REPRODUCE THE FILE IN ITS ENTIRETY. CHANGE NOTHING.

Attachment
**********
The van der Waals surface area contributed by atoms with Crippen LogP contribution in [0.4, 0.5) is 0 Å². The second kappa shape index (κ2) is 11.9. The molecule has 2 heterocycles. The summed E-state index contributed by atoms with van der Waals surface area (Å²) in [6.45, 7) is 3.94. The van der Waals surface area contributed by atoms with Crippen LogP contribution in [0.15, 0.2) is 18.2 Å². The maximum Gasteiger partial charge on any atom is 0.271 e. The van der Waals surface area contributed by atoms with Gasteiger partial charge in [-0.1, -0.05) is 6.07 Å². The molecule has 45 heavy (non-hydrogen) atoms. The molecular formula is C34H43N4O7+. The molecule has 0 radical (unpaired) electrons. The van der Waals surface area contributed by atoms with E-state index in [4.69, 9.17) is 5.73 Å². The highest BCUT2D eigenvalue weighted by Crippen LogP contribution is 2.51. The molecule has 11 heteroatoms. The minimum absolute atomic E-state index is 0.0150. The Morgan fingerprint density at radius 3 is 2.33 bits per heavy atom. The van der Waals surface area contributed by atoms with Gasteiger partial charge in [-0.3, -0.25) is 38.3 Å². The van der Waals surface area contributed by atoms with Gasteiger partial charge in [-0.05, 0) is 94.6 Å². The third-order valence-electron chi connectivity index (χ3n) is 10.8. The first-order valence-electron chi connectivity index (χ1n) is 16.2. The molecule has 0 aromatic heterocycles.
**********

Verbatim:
The van der Waals surface area contributed by atoms with Crippen LogP contribution in [0.4, 0.5) is 0 Å². The second kappa shape index (κ2) is 11.9. The molecule has 2 heterocycles. The summed E-state index contributed by atoms with van der Waals surface area (Å²) in [6.45, 7) is 3.94. The van der Waals surface area contributed by atoms with Crippen LogP contribution in [0.15, 0.2) is 18.2 Å². The maximum Gasteiger partial charge on any atom is 0.271 e. The van der Waals surface area contributed by atoms with Gasteiger partial charge in [-0.1, -0.05) is 6.07 Å². The molecule has 45 heavy (non-hydrogen) atoms. The molecular formula is C34H43N4O7+. The molecule has 0 radical (unpaired) electrons. The van der Waals surface area contributed by atoms with E-state index in [4.69, 9.17) is 5.73 Å². The highest BCUT2D eigenvalue weighted by Crippen LogP contribution is 2.51. The molecule has 11 heteroatoms. The minimum absolute atomic E-state index is 0.0150. The Morgan fingerprint density at radius 3 is 2.33 bits per heavy atom. The van der Waals surface area contributed by atoms with Gasteiger partial charge in [-0.3, -0.25) is 38.3 Å². The van der Waals surface area contributed by atoms with Gasteiger partial charge in [-0.05, 0) is 94.6 Å². The third-order valence-electron chi connectivity index (χ3n) is 10.8. The first-order valence-electron chi connectivity index (χ1n) is 16.2. The molecule has 0 aromatic heterocycles.